Thanksgiving


   I've never really liked Thanksgiving. Coming on the heels of Halloween, the day of dark magic, candy and costumes, dance parties and general ghastliness, Thanksgiving Day feels like someone letting the air out of a balloon. The food, even when good, is just okay. Why can't we be thankful with a bowl of homemade pasta and meatballs, or tacos and guacamole, or a big, juicy cheeseburger? It makes no sense that the symbol of gratitude is the blandest bird on earth. It makes even less sense that on the one day a year we are supposed to reflect on our good fortune and give thanks, we're forced to do so with the people who are genetically predisposed to drive us insane.
   I've always thought that was the very worst part of Thanksgiving; the forced family time. We'd all get along just fine on a casual summer Saturday night, laying around Grandpa's pool in our damp swimsuits eating fruit salad and ice cream until the sun went down and the mosquitos came out. Fast forward a few months to November and those relaxed conversations shortened like the days themselves, and were replaced with frantic phone calls about where the holidays meal was to be held, what time, who is making what and speaking of which, who all was coming, anyway? Thanksgiving day would arrive and my mother and grandmother, the co-queens of any family event and setters of the general mood, would be stressed and grouchy, having been up since five that morning and having received no help from the likes of us. My father would be absorbed in a football game while Alex and I found new ways to torment each other. Without school to keep us from spending too much time together, each day of Thanksgiving break was another epic battle of World War III.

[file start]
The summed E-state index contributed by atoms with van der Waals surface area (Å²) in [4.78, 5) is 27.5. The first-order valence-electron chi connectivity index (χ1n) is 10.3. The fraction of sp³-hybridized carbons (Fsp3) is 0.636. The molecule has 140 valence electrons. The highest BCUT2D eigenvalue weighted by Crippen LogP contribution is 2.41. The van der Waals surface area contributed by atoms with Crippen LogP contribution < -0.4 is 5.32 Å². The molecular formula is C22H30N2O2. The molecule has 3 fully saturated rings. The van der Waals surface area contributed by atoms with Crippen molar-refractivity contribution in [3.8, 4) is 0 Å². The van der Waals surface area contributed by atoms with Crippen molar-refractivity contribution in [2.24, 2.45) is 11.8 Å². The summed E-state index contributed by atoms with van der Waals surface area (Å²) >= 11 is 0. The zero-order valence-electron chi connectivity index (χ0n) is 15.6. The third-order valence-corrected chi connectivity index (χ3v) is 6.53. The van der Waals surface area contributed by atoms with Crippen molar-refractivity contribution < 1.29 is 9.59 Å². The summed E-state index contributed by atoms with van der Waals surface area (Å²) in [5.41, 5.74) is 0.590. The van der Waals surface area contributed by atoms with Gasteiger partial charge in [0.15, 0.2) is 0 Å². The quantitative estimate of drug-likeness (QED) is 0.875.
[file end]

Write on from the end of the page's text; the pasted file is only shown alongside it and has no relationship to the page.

I'd wake up in the morning already on edge, knowing I'd find the bathroom locked for a good hour until Mom or Dad would finally make him come out. After the bathroom fight we'd move on to who stole whose stuff, whose turn it was to pick the channel, answer the phone, use the computer, help Mom in the kitchen, not help Mom in the kitchen. Who was in a particular room first, who looked more stupid that day, who was smarter, who was faster, who had more friends, who was better at drawing, who could throw a ball farther, who would be more likely to work at Taco Bell when they grew up. The nitpicking and name-calling would eventually lead to a pinch, then a slap, then a punch, then a full out brawl. With our parents too preoccupied with their Thanksgiving tasks to take notice, we'd get into full blown WWE style wrestling matches, complete with whatever blunt objects were within reach. We'd stand up, sweaty and red faced, breathing heavily while gripping a vacuum cleaner attachment and an antique rug beater (god, that thing stung), staring each other down, waiting for the next moment to strike. These fights would only end when our grandparents arrived, as we were too scared to fight in front of our grandfather. After straightening ourselves up and wiping the blood off the floor, we'd make our way to the dinner table, quietly shoving each into walls along the way. Still seething, I'd glare at Alex across the table, watching him shovel the mountain of food he'd piled onto his plate and mixed together into one disgusting, gravy-smothered heap he wouldn't come close to finishing, trying to hold myself back from flinging my forkful of mashed potatoes into his stupid face. But the feelings of ill were no longer reciprocal. Once Alex had food in front of him, the entire world disappeared and no one or anything else mattered, not even World War III. "This is real good, Mom!" he'd exclaim with every first bite of each dish, the food nearly falling out of his mouth when he smiled. Alex was the kind of eater people liked to cook for, as he was actually, genuinely, thankful. Seeing how happy he was, I softened and smiled...
   so I'd look less guilty when he was suddenly kicked hard under the table.




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pages 82-84

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